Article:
Federal agencies and the private sector would have new guidelines for developing artificial intelligence technologies, such as AI-powered medical devices and autonomous vehicles and drones, under a draft set of principles from the Trump administration.
The 10 principles released Tuesday by the White House Office of Science and Technology Policy would direct federal agencies to develop consistent policies on AI technology, including soliciting public engagement from academics, nonprofits, industry and civil society, while also ensuring the products are safe for the public and don’t discriminate.
“We believe that consistency is really, really important and it sends a very important and very powerful message to industry so that they actually have clarity on the way that they should be thinking about bringing forth products which fall under some sort of regulatory oversight,” Michael Kratsios, U.S. chief technology officer, said on a press call yesterday.
“With this consistency, we think we can spur greater innovation around the country, and we can also help all of our regulators across all of our agencies be more consistent and be more aware of what they need to do to promulgate regulations at a good clip and speed,” Kratsios added.
Kratsios and Lynne Parker, the U.S. deputy chief technology officer, are expected to speak further about the the AI regulatory principles during separate panels on Wednesday at CES, the year’s largest tech show, taking place in Las Vegas. Kratsios said on the call that these are the first government-issued regulatory principles for the development of artificial intelligence in the world. The European Union is also working on its own principles that he hopes will align with the U.S.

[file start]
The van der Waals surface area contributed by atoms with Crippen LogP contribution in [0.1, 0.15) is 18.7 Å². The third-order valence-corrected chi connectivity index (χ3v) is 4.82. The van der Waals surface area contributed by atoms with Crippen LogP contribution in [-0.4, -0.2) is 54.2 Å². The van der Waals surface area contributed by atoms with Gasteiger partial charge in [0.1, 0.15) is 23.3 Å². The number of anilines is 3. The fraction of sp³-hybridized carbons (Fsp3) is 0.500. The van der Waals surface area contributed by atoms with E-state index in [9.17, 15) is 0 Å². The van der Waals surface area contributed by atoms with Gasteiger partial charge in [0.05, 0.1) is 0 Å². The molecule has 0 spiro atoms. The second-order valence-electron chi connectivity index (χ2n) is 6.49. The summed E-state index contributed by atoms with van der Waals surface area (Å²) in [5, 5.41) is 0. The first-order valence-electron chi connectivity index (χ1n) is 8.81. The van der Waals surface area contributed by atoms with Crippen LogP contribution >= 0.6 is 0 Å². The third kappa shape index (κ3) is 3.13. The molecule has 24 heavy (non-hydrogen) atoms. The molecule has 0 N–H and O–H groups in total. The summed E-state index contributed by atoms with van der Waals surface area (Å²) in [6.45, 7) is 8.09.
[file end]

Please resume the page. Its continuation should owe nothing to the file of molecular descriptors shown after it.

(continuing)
Agencies proposing new AI-related regulations subject to White House approval would have to comply with the 10 principles, Kratsios said. The principles include public trust in AI, public participation, scientific integrity and information quality, risk assessment and management, costs and benefits, flexibility, fairness and non-discrimination, transparency and disclosure, safety and security, and inter-agency coordination.
Kratsios warned that federal agencies “must also be mindful of limiting regulatory over-reach, and avoiding one-size-fits-all frameworks that could hinder AI innovation and growth.”
An AI executive order issued last February by President Donald Trump directed OSTP and the Office of Management and Budget to issue these regulatory principles. They will undergo a 60-day public comment period before being finalized and binding to all federal agencies, excluding independent agencies like the Federal Communications Commission or Federal Trade Commission, which typically also voluntarily follow White House guidance.
Each agency will then have to issue an implementation plan on how it will comply with the principles, including exploring nonregulatory approaches, like pilot programs or releasing federal data sets for the private sector to use, Parker said on the press call.